PA Republican congressmen call for AG to recuse from election issues, slam 'conflicts and irregularities'

Shapiro and Boockvar are defending how Pennsylvania is handling the 2020 election

A group of Republican congressmen from Pennsylvania in a letter on Saturday slammed state Attorney General Josh Shapiro and Secretary of State Kathy Boockvar, both Democrats, over how the 2020 election has been handled, specifically calling for Shapiro to recuse himself from future election-related issues. 

The letter, which was signed by Republican Reps. Glenn Thompson, Mike Kelly, Dan Meuser, John Joyce, Scott Perry, Lloyd Smucker, Guy Reschenthaler, Fred Keller and Brian Fitzpatrick, argues that "conflicts and irregularities have greatly eroded public trust in the Commonwealth’s electoral system."

It lays the blame for those issues squarely at the feet of Boockvar and Shapiro. Boockvar, the letter notes, issued "last minute guidance.. to counties on the eve of the election" on correcting ballots, "which is in direct conflict with Pennsylvania election law." It also says that Shapiro played "dual roles as a political candidate and legal arbiter with a vested personal interest."

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"Statements made by Pennsylvania’s attorney general, including social media posts calling the outcome of the election, prior to the tabulation of a single vote, are troubling and highlight the attorney general’s inability to maintain impartiality and to separate his sworn duties from his political desires," the letter adds. "We believe that due to this conflict, the attorney general must recuse himself from all future election proceedings and appoint an impartial designee moving forward."

The letter follows intense scrutiny of Pennsylvania after it played a major role in the victory for President-elect Biden. The Fox News Decision Desk simultaneously projected Biden to win Pennsylvania and Nevada Saturday morning, which put him over the 270 electoral needed to win the presidency.

In the most high-profile dispute in Pennsylvania, Republicans in Philadelphia said that they were not allowed to properly observe vote-counting in the city. Barriers kept both Republican and Democrat observers about 25 feet away from the workers counting votes in Philadelphia, which Trump campaign representatives said was too far for them to confirm that the ballots were being properly counted.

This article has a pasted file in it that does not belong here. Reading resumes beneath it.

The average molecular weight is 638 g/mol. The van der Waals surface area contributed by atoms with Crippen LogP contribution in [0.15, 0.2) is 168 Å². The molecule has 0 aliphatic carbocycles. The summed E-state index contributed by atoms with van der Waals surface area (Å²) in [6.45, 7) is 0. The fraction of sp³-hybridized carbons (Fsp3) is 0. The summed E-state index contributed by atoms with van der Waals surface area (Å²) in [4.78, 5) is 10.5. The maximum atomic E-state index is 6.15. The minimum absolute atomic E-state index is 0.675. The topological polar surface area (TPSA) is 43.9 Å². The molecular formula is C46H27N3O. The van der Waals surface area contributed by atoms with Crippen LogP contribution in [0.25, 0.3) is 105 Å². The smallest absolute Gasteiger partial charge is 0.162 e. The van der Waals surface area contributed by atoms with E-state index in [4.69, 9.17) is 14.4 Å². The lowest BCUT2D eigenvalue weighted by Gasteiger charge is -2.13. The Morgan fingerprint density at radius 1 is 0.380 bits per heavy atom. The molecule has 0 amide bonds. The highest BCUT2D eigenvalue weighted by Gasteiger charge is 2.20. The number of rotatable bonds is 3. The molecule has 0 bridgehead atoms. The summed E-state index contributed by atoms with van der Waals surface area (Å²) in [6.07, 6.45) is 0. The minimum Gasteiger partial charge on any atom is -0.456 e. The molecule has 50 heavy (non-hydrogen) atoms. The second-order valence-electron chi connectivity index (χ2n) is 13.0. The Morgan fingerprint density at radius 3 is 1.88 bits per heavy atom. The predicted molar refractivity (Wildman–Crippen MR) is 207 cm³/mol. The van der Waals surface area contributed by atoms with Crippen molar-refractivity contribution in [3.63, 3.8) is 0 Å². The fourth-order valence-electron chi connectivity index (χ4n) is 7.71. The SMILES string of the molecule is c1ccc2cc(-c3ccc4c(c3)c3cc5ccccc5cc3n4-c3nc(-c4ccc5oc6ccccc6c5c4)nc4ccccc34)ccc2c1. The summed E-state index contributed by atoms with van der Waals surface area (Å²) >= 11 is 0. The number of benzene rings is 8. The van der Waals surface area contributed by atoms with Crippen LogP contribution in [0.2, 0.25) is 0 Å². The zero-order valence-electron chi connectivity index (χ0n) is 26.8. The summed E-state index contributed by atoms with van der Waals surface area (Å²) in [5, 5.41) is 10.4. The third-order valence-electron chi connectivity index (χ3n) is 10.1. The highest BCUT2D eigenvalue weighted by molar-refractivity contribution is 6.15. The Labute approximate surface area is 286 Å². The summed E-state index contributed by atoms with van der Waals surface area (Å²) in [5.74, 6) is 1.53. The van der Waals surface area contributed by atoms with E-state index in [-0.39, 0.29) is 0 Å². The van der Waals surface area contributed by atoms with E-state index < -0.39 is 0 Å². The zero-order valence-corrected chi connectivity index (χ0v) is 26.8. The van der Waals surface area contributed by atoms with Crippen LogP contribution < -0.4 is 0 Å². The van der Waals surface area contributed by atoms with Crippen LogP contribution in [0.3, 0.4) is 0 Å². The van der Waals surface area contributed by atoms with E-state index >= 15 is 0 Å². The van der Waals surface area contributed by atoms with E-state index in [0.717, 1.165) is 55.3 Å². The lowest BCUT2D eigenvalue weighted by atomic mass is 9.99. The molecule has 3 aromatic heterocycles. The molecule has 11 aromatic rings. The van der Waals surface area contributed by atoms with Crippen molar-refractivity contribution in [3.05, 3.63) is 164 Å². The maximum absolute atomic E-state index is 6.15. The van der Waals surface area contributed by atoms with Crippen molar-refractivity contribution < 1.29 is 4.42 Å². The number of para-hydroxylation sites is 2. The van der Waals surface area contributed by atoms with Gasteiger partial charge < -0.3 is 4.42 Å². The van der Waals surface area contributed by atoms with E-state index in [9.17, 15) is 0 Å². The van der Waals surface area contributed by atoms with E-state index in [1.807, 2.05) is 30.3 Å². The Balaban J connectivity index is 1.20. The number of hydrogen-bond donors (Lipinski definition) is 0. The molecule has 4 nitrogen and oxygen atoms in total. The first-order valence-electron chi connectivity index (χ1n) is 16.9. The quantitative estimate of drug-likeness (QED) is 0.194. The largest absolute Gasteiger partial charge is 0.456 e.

Pennsylvania Attorney General Josh Shapiro at a Stand Against Hate rally at Independence Mall on March 2, 2017 in Philadelphia, Pennsylvania. Shapiro has defended his state's handling of the 2020 election. (Photo by Jessica Kourkounis/Getty Images)

Pennsylvania Attorney General Josh Shapiro at a Stand Against Hate rally at Independence Mall on March 2, 2017 in Philadelphia, Pennsylvania. Shapiro has defended his state's handling of the 2020 election. (Photo by Jessica Kourkounis/Getty Images)

The Trump campaign got a court order which allowed observers to get within 6 feet of workers counting ballots, but alleged that the city was not following the order. 

Meanwhile, Shapiro has defended the state's handling of the election. 

"There's a lot of chatter. There's a lot of noise. The ballots are valid. They're lawful. And they're being counted in Pennsylvania," Shapiro said on CBS

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Boockvar, in a briefing this week, also expressed confidence that votes in Pennsylvania were being counted accurately. 

"What's critical here is that we have very strong processes in place that makes sure that voting integrity and security are constantly followed by every county in the state," Boockvar said in a briefing this week. "The strength of the integrity of this vote is really unparalleled... Our systems and our databases make sure that no voter can cast more than one vote."

Nevertheless, the Republican congressmen who wrote the Saturday letter were unconvinced that Boockvar and Shapiro were impartially administering the state's election. 

"As many of these issues will now be addressed by the United States Supreme Court, we remain concerned about the integrity of the election and continued attempts by the administration and its officials to put their thumbs on the scale in pursuit of what they believe should be a preordained outcome," they said. "These actions continue to chip away at the foundation of our representational democracy and challenges the citizens of Pennsylvania’s faith in their government. We implore you to put politics aside and provide these requests all due consideration."

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Rep. Keller, in a statement sent along with the letter, also addressed race calls by many media organizations, including the Fox News Decision Desk. 

"The citizens of the United States, not media outlets, determine the outcome of elections. With recounts and legal challenges expected, we must let the process play out. Count every legal vote," Keller said. 

But recounts and legal challenges are almost certain not to affect the final outcome of the election.  Even if some misconduct or fraud is found, and some votes are changed or thrown out, it appears impossible that any such challenges could close the gaps between Biden and Trump in those states, based on the history of past recounts and legal challenges.